Mohawk Show Winner: ‘Cramp Slash & Burn’

CSB_Cover 2

[Tom Biederbeck] Photographer John Scarpati works out of Nashville these days, but there was a time in the 1980s when he was the leading chronicler of the bands making rock and roll history in Hollywood. He’s collected his images from the era in his book Cramp Slash & Burn: When Punk and Glam Were Twins, interspersing photos from the period with artifacts and recollections of those involved. It’s an intimate portrait of the flash style and frenetic partying that characterized the scene. To kick off our coverage of Winners in this year’s Mohawk Show, we catch up with Scarpati to find out more about this visually rich and, yes, even endearing time capsule.

From Cramp Slash & Burn: pp. 48–49, Jet Boy

The Mohawk Show 12 judges—Stanley Hainsworth, Jorge Alderete, Michael Jager and Susana Rodriquez de Tembleque—chose your book as the Winner in the On Demand Book Category. What was your inspiration for doing it? Did the project give you new insights about the times and experiences?

I didn’t set out to document the “Hollywood in the ’80s” part of my career. Starting about five years ago, I got a series of random phone calls and e-mails looking for images from one band or another for this or that project. I had always thought of my archives as being at least somewhat organized…then I had to actually locate something in them. There were at least three different filing systems: alphabetical, chronological, and “Hey! There’s still room in this box!”

So this began as a simple organizational project. But during the process, I kept turning up great little gems that had been buried in boxes for decades. I started wondering, “Who the hell chose the pictures we used back then? They missed all the good ones!”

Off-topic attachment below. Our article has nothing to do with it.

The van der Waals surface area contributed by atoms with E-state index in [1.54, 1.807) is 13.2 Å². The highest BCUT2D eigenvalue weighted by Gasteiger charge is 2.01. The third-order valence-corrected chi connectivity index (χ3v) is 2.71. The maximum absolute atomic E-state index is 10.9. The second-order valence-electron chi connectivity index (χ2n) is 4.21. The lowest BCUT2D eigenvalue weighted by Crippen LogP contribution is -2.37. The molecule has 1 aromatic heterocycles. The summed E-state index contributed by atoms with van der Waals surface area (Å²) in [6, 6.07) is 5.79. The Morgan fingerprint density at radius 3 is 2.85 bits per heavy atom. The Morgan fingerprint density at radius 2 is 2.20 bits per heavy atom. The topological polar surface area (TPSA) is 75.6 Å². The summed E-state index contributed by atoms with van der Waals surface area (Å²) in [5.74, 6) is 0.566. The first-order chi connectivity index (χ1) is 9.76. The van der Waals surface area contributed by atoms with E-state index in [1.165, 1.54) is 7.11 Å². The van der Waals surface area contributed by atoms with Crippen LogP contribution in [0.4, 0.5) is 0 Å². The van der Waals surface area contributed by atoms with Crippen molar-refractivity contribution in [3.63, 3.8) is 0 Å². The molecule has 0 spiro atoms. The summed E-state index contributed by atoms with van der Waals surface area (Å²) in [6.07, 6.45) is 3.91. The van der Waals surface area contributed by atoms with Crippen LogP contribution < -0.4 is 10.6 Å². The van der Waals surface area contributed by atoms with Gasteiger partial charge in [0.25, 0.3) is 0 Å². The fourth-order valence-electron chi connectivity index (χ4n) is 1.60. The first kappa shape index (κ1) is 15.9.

pp. 54–55, Poison

As for gaining insights, absolutely. It brought back a flood of what great times we had “living in the belly of the beast” at a time when the Sunset Strip was on fire. But the best part was reconnecting with everyone for the writing of the book…I realized that while I loved these people and thought they were really cool when we were all kids, they are even cooler now as adults!

Can you talk about the book itself and its making?
The book is available at Blurb three ways: as a 12 x 12 in. hardcover, 7 x 7 in. softcover and as an e-book for the iPad. Why 12 x 12? Because I really liked the idea of the book being the same size as a vinyl record from the back in the day.

Pretty much from the word go, I knew my concept was going to be a “three-pronged attack”: images, words, design elements. I realized this was going to be a big book and not for the weak of heart—I needed a design warrior who could dig in for the long haul and have my back. I turned to one of my favorite designers and best friends, John Cate. We’ve collaborated on lots of projects together, and I knew his extreme attention to detail was just what I needed…not to mention his talent. Incidentally, he’s also a drummer, and it amuses me to say, “Only musicians were used in the making of this book”!